Road turned into a rainbow play zone for Clean Air Day?

To mark Clean Air Day, a road outside Great Ormond Street Hospital was closed to traffic and transformed into a rainbow-themed play zone for local children to enjoy. ?

The temporary ‘play street’, which was closed to traffic yesterday afternoon (20 June), featured a giant rainbow slide and running track, designed by local school children. The slide carried the words ‘Fresh Air Future’ in rainbow lettering, a reference to London’s current levels of toxic air.

Clean Air Day is an event organised by air pollution campaigners The Air Team to raise awareness of the impact of air pollution on people’s health and what can be done to make the air cleaner.

The Air Team is made up of a group of parents across the UK who are worried about the damage air pollution if causing to their children’s health. They are calling for national action to reduce pollution to safe limits.

Research by Queen Mary University last year found that children in London have up to 10 per cent less lung capacity than those living outside the capital. 

Other studies have found a link between air pollution and asthma and other respiratory diseases in children.

Play Streets are an initiative in which local residents apply to have their street closed off to traffic on a temporary, but repeating basis. According to The Air Team, there are now over 900 play streets across the UK and 27,000 children are thought to have benefitted from the scheme.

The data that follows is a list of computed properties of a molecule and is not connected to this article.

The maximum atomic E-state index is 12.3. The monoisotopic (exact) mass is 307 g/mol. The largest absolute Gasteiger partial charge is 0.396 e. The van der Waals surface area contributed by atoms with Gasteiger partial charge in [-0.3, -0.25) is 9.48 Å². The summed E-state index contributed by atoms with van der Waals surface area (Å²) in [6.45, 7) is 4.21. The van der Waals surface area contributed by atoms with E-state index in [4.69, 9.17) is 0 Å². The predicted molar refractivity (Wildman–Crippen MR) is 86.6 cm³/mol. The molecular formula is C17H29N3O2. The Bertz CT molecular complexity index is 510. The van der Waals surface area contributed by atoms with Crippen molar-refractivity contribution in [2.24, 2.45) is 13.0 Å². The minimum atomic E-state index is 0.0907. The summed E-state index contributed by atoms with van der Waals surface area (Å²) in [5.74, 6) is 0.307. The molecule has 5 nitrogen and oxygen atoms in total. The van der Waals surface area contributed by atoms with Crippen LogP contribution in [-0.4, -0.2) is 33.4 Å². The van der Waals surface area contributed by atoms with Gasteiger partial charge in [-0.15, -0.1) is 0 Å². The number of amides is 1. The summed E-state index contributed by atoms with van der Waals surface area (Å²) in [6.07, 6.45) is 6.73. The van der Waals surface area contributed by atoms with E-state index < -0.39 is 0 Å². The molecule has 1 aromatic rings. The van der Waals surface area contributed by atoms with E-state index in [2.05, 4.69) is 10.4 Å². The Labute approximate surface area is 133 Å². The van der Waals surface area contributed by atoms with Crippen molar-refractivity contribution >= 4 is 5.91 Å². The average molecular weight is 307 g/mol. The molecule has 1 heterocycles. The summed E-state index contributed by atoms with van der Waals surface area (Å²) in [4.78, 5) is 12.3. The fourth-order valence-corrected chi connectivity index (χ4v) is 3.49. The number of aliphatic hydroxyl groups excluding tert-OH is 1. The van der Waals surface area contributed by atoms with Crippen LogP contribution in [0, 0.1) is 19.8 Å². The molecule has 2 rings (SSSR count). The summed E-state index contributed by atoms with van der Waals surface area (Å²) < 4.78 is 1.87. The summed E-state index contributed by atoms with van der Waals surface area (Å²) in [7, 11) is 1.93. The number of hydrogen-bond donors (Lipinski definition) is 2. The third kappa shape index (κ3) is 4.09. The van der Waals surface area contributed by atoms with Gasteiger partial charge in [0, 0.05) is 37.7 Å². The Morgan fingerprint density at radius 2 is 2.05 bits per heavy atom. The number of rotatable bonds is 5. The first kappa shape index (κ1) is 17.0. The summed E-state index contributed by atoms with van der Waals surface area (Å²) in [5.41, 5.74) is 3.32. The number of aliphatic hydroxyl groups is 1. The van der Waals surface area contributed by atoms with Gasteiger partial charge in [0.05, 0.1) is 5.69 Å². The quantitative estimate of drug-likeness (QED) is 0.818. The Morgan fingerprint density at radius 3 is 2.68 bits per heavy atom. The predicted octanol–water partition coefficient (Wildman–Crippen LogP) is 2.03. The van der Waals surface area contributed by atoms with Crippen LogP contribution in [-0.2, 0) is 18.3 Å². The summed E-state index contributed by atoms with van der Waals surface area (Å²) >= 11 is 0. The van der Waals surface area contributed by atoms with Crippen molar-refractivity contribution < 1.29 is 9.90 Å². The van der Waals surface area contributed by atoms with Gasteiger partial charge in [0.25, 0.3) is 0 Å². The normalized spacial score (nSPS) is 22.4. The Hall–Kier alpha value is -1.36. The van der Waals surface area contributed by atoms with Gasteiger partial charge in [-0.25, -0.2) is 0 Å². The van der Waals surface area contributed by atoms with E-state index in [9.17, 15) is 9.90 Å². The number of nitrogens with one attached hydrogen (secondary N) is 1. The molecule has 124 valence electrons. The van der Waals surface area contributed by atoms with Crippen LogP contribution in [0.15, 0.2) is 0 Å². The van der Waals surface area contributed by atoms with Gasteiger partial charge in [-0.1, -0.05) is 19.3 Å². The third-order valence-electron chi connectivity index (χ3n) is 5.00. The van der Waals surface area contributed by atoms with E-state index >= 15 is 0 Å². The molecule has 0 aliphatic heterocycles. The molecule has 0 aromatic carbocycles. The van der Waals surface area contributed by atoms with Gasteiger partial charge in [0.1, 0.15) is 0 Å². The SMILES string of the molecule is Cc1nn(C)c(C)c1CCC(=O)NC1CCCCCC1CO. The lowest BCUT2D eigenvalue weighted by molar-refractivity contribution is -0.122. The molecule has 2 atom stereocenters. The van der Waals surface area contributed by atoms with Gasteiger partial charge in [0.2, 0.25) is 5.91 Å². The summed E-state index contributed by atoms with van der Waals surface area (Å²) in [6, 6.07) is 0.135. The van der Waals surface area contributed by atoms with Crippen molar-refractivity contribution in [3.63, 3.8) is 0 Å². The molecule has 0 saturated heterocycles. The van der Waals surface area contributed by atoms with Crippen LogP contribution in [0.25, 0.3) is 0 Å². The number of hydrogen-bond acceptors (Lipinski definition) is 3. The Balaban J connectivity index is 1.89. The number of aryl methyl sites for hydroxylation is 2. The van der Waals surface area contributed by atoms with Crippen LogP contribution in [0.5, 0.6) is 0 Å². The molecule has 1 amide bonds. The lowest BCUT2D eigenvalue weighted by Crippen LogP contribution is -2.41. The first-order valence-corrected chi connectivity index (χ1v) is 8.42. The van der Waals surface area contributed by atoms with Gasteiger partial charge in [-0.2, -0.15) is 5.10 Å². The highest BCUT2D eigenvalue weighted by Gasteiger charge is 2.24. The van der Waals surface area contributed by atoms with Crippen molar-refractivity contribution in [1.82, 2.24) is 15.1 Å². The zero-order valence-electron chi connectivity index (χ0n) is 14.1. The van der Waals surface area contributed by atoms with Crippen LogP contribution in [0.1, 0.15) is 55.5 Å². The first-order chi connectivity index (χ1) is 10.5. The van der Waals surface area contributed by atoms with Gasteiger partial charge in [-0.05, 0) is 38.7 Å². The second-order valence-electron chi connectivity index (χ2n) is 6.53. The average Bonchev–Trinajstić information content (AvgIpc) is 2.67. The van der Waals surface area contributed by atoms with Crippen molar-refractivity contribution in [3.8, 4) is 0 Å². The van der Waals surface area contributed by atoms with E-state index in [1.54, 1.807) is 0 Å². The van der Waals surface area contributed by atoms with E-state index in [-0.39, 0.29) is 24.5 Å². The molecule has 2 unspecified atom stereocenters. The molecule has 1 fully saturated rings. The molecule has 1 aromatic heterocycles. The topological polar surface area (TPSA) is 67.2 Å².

Ben Paul, a member of The Air Team and a local parent, said, ‘London is a wonderful city, but it needs to clean up its act. Our children are breathing dirty air every single day, and this is the first time I’ve felt happy to let my son play outside in his community without the scourge of traffic and pollution.

‘This is a real health crisis and we need to do something about it. Play streets are a fantastic way of reducing air pollution and connecting communities, but we need real action from the Mayor and crucially the Government to get the most polluting vehicles off the roads and give the streets back to the people.’

Alice Ferguson, director of Playing Out, the organisation that started the UK-wide resident-led street play movement, said ‘Over just one generation, children have lost the freedom to simply go outside and play, to the serious detriment of their health and happiness. We’ve allowed cars and traffic to take over our streets, creating a “child-unfriendly”environment, both in terms of road safety and air pollution.

‘It is wonderful that Great Ormond Street Hospital is now organising their own play street for Clean Air Day, creating a vision for what is possible and demonstrating a basic need for all children: the freedom to play out where they live and breathe clean air.'

  • Meanwhile, also to mark Clean Air Day, London Mayor Sadiq Khan has announced that 22 September will be the largest ever vehicle-free day in the capital. The day aims to raise awareness of toxic air. Car-free events will include guided walks and treasure hunts across the City of London and Southwark, to BMX rides, pop-up playgrounds, and a number of street performances and live music events. It is hoped more than 150,000 Londoners will take part.

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